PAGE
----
What You Need to Know About Oral Surgery if You Have Diabetes

You probably have heard about diabetes before. Maybe you or any member of your family are one of the 34.2 million Americans that suffer from this chronic disease. If so, you’d know how diabetes can alter lifestyles and interfere with common medical treatments and procedures.

When it comes to dental treatment, the good news is that nearly all diabetic patients can undergo most dental procedures. However, there are some extra precautions they need to take to ensure their health is not at risk – especially when undergoing treatments that involve blood loss like oral surgeries and teeth extractions.

What is Diabetes?

Diabetes is a chronic condition that alters a person’s blood sugar level. This alteration is a consequence of a problem with insulin, the enzyme that regulates sugar levels. In diabetic patients, this enzyme is not produced in the right quantity, or the body simply develops a tolerance to its action. As a consequence, uncontrolled diabetic patients have too much sugar in the bloodstream, which can bring multiple health complications.

It is of utmost importance for diabetic patients to pay close attention to their diet and be diligent with insulin shots or medications. When this systemic condition is not properly controlled, it can have significant repercussions on the patient’s overall health, and oral health is no exception.

Diabetes and Oral Health

Of all the consequences that diabetes has on the human body, three of them directly affect oral health:

  • Weakens defense cells: the white blood cells are in charge of defending our body from diverse infections. When this defense system is not functioning properly, our body is more vulnerable to the attack of bacteria and viruses. This makes diabetic patients more susceptible to developing conditions like gums disease and periodontitis.
  • Affects blood circulation: diabetes also affects blood circulation in small blood vessels, which can complicate the normal healing process of wounds in soft tissues.
  • Causes dry mouth: this condition also decreases saliva flow. Saliva has many important functions in the oral cavity, and a dry mouth can lead to soreness, ulcers, infections, and tooth decay.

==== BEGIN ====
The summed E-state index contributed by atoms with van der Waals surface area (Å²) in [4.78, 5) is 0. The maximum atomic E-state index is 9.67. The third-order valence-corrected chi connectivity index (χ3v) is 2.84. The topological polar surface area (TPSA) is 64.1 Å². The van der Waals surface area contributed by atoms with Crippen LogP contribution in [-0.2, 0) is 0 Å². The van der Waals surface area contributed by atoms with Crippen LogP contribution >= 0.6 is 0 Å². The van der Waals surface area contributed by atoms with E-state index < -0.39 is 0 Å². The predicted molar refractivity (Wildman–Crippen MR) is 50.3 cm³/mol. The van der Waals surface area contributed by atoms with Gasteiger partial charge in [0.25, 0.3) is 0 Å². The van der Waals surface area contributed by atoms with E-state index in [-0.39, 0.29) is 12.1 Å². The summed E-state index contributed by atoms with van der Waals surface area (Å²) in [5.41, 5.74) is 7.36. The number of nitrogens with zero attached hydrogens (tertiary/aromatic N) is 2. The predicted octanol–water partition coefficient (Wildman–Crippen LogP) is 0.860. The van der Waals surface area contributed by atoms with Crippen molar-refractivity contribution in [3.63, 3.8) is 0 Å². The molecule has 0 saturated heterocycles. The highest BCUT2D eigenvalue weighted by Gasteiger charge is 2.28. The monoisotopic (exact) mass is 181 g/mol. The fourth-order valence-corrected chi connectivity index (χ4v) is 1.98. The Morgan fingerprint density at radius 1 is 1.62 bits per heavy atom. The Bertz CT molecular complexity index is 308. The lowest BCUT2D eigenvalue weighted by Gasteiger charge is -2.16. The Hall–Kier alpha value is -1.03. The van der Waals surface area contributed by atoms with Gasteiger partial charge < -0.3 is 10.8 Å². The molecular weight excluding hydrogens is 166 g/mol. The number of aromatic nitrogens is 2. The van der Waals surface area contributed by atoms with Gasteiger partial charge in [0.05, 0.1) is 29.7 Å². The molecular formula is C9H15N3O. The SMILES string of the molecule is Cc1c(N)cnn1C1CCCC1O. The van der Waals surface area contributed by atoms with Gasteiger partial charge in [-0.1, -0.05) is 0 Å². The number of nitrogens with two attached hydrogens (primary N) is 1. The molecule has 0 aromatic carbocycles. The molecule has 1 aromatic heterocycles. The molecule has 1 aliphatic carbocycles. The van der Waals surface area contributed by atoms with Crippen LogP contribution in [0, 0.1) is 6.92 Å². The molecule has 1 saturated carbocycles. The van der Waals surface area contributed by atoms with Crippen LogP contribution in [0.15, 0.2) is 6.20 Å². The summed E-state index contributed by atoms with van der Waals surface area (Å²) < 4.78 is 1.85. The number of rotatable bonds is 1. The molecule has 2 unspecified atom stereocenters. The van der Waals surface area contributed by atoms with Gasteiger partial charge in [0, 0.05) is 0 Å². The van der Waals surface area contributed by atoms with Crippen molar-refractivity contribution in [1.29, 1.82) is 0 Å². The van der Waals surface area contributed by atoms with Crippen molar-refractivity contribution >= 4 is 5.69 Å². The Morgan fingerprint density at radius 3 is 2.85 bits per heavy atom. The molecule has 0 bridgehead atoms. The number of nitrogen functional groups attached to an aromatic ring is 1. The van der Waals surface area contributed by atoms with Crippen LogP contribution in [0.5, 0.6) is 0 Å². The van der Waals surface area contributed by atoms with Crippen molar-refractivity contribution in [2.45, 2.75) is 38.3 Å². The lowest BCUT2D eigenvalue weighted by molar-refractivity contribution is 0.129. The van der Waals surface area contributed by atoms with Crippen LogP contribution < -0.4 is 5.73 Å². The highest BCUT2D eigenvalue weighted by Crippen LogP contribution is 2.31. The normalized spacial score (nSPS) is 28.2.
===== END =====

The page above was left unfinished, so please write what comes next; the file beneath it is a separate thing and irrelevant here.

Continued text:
How Does Diabetes Affect the Surgery Outcome?

Oral surgery leaves a wound that the body usually heals a few days after surgery. As mentioned before, blood circulation is affected by high sugar blood levels, so this healing process is slowed down in diabetic patients. As a result, the wound is open for a longer period of time, and if we combine this open wound with the weakened defense system, the result is a patient at a higher risk of developing infections that can complicate both oral and overall health.

Steps to Follow Before a Dental Surgery

Patients with controlled sugar levels can undergo a dental extraction with no inconvenience. However, our oral surgeon needs to be certain you are within the normal parameters, which are 180 mg/dl before a meal and 234 mg/dl 2 hours after a meal. We usually advise our patients to make sure they don’t skip their medications two weeks before surgery, and we can ask them to have a quick blood sugar test before the procedure.

For some extensive surgical procedures, we might also ask diabetic patients to take antibiotics before surgery day.

Oral Surgery in Austin, TX

Our oral surgeons are trained to treat patients with any type of medical condition. If you have diabetes and need oral surgery, please do not hesitate to schedule an appointment with one of our dentists!